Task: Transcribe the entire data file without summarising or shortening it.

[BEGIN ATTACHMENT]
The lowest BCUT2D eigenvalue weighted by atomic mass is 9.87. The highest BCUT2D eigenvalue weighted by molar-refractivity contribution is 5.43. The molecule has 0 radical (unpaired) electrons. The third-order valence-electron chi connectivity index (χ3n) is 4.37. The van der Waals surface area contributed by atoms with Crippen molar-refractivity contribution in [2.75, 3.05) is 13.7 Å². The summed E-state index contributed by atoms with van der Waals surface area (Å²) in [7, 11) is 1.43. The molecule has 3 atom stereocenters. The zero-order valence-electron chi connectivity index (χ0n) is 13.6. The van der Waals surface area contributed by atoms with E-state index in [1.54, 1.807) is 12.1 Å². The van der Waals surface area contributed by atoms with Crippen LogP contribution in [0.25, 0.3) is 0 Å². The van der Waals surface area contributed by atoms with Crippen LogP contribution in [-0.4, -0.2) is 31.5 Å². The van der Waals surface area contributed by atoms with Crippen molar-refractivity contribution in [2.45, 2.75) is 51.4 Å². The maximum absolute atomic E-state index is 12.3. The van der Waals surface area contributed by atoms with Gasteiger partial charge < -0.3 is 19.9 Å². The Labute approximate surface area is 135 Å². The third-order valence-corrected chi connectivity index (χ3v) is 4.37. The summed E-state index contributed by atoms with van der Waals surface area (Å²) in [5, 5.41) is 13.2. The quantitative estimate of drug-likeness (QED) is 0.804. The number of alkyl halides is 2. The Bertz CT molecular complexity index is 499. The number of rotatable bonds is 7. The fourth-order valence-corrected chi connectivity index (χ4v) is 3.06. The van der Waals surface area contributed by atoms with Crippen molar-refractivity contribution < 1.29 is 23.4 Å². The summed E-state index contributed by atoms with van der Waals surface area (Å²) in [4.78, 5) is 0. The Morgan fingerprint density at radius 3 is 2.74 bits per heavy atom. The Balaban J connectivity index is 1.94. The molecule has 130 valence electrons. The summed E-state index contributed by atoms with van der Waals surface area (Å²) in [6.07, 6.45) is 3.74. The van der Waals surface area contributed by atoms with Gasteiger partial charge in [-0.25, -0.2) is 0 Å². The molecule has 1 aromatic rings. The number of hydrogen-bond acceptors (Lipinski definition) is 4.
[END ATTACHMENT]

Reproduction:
The lowest BCUT2D eigenvalue weighted by atomic mass is 9.87. The highest BCUT2D eigenvalue weighted by molar-refractivity contribution is 5.43. The molecule has 0 radical (unpaired) electrons. The third-order valence-electron chi connectivity index (χ3n) is 4.37. The van der Waals surface area contributed by atoms with Crippen molar-refractivity contribution in [2.75, 3.05) is 13.7 Å². The summed E-state index contributed by atoms with van der Waals surface area (Å²) in [7, 11) is 1.43. The molecule has 3 atom stereocenters. The zero-order valence-electron chi connectivity index (χ0n) is 13.6. The van der Waals surface area contributed by atoms with E-state index in [1.54, 1.807) is 12.1 Å². The van der Waals surface area contributed by atoms with Crippen LogP contribution in [0.25, 0.3) is 0 Å². The van der Waals surface area contributed by atoms with Crippen LogP contribution in [-0.4, -0.2) is 31.5 Å². The van der Waals surface area contributed by atoms with Crippen molar-refractivity contribution in [2.45, 2.75) is 51.4 Å². The maximum absolute atomic E-state index is 12.3. The van der Waals surface area contributed by atoms with Gasteiger partial charge < -0.3 is 19.9 Å². The Labute approximate surface area is 135 Å². The third-order valence-corrected chi connectivity index (χ3v) is 4.37. The summed E-state index contributed by atoms with van der Waals surface area (Å²) in [5, 5.41) is 13.2. The quantitative estimate of drug-likeness (QED) is 0.804. The number of alkyl halides is 2. The Bertz CT molecular complexity index is 499. The number of rotatable bonds is 7. The fourth-order valence-corrected chi connectivity index (χ4v) is 3.06. The van der Waals surface area contributed by atoms with Crippen molar-refractivity contribution < 1.29 is 23.4 Å². The summed E-state index contributed by atoms with van der Waals surface area (Å²) in [4.78, 5) is 0. The Morgan fingerprint density at radius 3 is 2.74 bits per heavy atom. The Balaban J connectivity index is 1.94. The molecule has 130 valence electrons. The summed E-state index contributed by atoms with van der Waals surface area (Å²) in [6.07, 6.45) is 3.74. The van der Waals surface area contributed by atoms with Gasteiger partial charge in [-0.25, -0.2) is 0 Å². The molecule has 1 aromatic rings. The number of hydrogen-bond acceptors (Lipinski definition) is 4.